Sunday, August 30, 2009

Geschichte in Augenblicken

My art making is process-driven, a by product of being an experimental scientist. I start out making a print, or a painting, or a photograph by thinking of the process rather than thinking about a specific image or goal. And when I look at the art of others, I often wonder what their process was, how they arrived at the final destination of the piece. So it's somewhat paradoxical that I abhor the need of most photographers to know "what lens, what camera, what f-stop, what shutter speed, what filter, what film/memory card/pixel count" about virtually all images. Somehow their need to know this information seems mechanical, leads to arguments over minutiae, and in many respects has nothing to do with process.

So I hesitate to say that today I went out into the back garden with no obvious goal in mind except to take some images with a new digital camera and a zoneplate lens attachment. The hesitation is that I don't identify with a particular camp when it comes to photography tools - I use the tools at hand that I think will get me started on a process that will engage and interest me. Sometimes it's film, sometimes digital; sometimes it's ultrasharp lenses, sometimes it's a $1 magnifying glass lens; sometimes I'll end up in the darkroom, sometimes I'll be working with Lightroom. If so many people interested in photography weren't so mental about digital vs film, "straight out of the camera" vs post-processed, I would be less circumspect about how some of my images were realized.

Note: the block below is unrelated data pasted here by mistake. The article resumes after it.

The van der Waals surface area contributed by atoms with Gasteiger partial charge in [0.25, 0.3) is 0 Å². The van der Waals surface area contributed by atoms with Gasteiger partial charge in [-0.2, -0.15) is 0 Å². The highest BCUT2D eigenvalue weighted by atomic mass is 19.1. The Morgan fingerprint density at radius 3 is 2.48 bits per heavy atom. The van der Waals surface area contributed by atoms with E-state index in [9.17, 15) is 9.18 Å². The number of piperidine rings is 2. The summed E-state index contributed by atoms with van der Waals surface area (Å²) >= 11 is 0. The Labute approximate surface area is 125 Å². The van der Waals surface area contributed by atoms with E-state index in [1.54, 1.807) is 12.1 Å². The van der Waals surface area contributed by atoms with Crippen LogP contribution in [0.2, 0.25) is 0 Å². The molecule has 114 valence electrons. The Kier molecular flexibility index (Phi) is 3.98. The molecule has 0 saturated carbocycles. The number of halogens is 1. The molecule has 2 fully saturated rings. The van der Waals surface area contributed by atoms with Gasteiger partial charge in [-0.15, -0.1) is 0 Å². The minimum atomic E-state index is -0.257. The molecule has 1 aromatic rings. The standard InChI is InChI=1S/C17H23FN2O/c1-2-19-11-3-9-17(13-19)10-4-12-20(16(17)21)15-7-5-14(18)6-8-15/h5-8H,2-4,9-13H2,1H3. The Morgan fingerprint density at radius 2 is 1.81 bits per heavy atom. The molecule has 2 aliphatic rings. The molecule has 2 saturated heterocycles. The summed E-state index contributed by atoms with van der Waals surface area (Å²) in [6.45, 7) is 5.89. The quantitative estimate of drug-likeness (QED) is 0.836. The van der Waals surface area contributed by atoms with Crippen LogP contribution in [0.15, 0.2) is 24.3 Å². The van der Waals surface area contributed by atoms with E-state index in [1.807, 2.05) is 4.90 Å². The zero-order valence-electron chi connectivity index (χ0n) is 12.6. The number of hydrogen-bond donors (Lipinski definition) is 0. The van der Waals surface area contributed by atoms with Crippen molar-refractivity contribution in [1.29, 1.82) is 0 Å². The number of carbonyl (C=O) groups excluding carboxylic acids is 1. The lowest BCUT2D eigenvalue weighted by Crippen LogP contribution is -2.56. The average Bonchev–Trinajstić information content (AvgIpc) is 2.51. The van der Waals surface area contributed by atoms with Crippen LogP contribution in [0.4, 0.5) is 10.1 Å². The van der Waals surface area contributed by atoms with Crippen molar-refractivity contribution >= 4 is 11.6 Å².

This image and the crazy ramp-up to a new term of teaching made me think of a simpler time in our lives quite some time ago. We spent a couple of years in Germany, working at a research institute, renting an apartment and spending our free time traveling and getting together with a motley group of ex-pats. That time holds a lot of wonderful memories, and I dream of returning to those simpler times. Looking at this image made me think of the German word augenblick which we would refer to as "the blink of an eye", a moment in time. "Geschichte in Augenblicken" means story in moments. Which seems like a very succinct definition of life, each of our stories being unique. A photograph by its very definition is the story of a moment, so there is a strong connection between life and photography. Something as simple as trying out new equipment has opened up the idea for a new series of images, of moments that define my life, my story.

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